As long as there is land, a bulldozer can’t be far behind. I live in Tampa Bay where I’ve seen sprawl swallow up acres faster than a python devours rabbits in the Everglades. There must be a better way to manage growth. That’s why I write about architects and city planners with better ideas for urban design.
Good urban design is baked into my psyche. I’ve been fortunate to reside in two cities designed by visionaries who let the natural beauty of the place guide the plan. I grew up in Buffalo, New York, a city planned by Fredrick Law Olmstead; as an adult, I moved to St. Petersburg, Florida, a city designed by Olmstead’s protégé, John Nolen.
Today, I live in Largo; all three cities are in in Pinellas County, a peninsula, sticking out like the thumb of a glove into the Gulf of Mexico. As sea levels rise and hurricanes get more fierce, the question becomes, What happens in Florida? Living in Pinellas automatically makes me part of this grand experiment.
I’m a writer, professor, wife, mother, sister, and gardener. I own a modest house with a big backyard on a cul-de-sac where a creek flows behind the neighborhood. My Florida friendly landscape attracts birds, raccoons, butterflies, and cats. Lately, I’ve been watching an owl nesting in the owl box in my backyard.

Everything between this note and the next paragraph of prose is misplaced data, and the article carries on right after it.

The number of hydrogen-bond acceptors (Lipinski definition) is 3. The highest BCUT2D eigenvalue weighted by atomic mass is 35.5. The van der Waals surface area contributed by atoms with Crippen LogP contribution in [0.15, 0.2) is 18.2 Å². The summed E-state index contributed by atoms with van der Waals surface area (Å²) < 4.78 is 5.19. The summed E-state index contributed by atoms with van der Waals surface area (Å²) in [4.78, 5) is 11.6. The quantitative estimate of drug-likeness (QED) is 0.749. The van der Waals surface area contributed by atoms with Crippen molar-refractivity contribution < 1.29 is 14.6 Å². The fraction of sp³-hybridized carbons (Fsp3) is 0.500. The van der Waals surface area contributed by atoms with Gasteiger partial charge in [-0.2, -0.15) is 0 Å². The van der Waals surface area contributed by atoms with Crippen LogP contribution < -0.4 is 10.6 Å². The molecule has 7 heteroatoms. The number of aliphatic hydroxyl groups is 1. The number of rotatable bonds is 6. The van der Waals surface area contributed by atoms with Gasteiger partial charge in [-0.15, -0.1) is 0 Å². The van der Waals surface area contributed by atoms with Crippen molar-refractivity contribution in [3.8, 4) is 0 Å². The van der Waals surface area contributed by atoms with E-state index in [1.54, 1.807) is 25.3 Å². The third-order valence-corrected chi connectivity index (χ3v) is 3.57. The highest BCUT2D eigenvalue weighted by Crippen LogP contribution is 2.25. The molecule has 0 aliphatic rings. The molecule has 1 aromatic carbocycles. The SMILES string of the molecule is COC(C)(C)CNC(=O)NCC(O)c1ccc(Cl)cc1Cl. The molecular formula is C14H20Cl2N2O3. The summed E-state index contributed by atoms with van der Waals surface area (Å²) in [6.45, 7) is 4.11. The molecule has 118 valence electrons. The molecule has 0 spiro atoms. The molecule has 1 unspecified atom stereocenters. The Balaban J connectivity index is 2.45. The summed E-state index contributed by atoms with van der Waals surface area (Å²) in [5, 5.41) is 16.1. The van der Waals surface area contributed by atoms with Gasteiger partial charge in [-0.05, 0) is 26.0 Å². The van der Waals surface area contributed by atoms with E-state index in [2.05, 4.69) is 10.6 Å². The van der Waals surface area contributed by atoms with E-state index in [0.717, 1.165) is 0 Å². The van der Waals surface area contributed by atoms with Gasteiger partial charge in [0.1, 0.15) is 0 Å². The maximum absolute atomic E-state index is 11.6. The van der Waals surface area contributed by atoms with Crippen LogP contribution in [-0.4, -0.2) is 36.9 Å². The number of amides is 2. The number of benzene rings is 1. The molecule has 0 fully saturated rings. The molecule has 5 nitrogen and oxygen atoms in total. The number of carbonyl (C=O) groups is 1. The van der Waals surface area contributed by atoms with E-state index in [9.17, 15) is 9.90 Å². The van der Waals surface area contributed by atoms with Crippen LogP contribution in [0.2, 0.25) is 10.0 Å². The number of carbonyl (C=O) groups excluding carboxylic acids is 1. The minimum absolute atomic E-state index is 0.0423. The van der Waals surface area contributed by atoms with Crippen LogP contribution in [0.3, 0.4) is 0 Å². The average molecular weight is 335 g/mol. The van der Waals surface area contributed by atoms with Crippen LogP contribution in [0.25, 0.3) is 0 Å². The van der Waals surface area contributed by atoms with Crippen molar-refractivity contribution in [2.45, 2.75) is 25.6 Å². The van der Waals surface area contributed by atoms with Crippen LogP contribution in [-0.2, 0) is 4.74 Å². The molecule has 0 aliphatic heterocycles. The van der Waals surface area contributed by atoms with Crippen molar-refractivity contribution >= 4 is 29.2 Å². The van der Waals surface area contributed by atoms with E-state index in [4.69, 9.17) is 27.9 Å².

I sometimes paddle my kayak on the Intercoastal waterway that separates the Gulf of Mexico from the mainland. Two miles from here are some of the most spectacular beaches in the world. One is Belleair Beach where wealthy people have built mansions. This is an example of what not to build on this shifting landscape in this hurricane-prone climate.
A hundred years ago, Bauhaus modernists showed the world how to plan with the environment. I’m partial to modernism and sustainable architecture because it suits Florida. I hope you’ll follow me for updates from where the sand meets the sea.